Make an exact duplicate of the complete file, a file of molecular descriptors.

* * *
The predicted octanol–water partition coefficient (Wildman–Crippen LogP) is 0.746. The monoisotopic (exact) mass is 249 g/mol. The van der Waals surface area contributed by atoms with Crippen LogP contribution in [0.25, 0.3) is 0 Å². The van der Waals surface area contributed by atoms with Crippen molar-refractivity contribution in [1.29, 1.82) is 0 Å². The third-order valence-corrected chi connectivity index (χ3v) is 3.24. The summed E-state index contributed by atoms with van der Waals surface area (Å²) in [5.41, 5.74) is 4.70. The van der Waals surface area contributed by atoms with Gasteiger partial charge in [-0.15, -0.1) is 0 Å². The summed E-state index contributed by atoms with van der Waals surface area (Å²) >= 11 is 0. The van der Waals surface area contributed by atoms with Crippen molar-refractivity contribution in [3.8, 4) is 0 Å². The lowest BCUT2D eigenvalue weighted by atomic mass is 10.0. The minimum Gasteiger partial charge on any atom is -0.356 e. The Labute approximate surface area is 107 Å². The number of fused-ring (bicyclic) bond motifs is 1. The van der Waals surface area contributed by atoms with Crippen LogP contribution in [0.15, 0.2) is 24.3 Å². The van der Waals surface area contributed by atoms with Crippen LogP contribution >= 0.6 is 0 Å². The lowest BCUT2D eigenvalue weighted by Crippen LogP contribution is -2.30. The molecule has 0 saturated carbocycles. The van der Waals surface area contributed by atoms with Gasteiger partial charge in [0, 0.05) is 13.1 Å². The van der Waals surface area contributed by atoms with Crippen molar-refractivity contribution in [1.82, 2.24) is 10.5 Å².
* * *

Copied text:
The predicted octanol–water partition coefficient (Wildman–Crippen LogP) is 0.746. The monoisotopic (exact) mass is 249 g/mol. The van der Waals surface area contributed by atoms with Crippen LogP contribution in [0.25, 0.3) is 0 Å². The van der Waals surface area contributed by atoms with Crippen molar-refractivity contribution in [1.29, 1.82) is 0 Å². The third-order valence-corrected chi connectivity index (χ3v) is 3.24. The summed E-state index contributed by atoms with van der Waals surface area (Å²) in [5.41, 5.74) is 4.70. The van der Waals surface area contributed by atoms with Gasteiger partial charge in [-0.15, -0.1) is 0 Å². The summed E-state index contributed by atoms with van der Waals surface area (Å²) >= 11 is 0. The van der Waals surface area contributed by atoms with Crippen molar-refractivity contribution in [3.8, 4) is 0 Å². The lowest BCUT2D eigenvalue weighted by atomic mass is 10.0. The minimum Gasteiger partial charge on any atom is -0.356 e. The Labute approximate surface area is 107 Å². The number of fused-ring (bicyclic) bond motifs is 1. The van der Waals surface area contributed by atoms with Crippen LogP contribution in [0.15, 0.2) is 24.3 Å². The van der Waals surface area contributed by atoms with Crippen LogP contribution >= 0.6 is 0 Å². The lowest BCUT2D eigenvalue weighted by Crippen LogP contribution is -2.30. The molecule has 0 saturated carbocycles. The van der Waals surface area contributed by atoms with Gasteiger partial charge in [0, 0.05) is 13.1 Å². The van der Waals surface area contributed by atoms with Crippen molar-refractivity contribution in [1.82, 2.24) is 10.5 Å².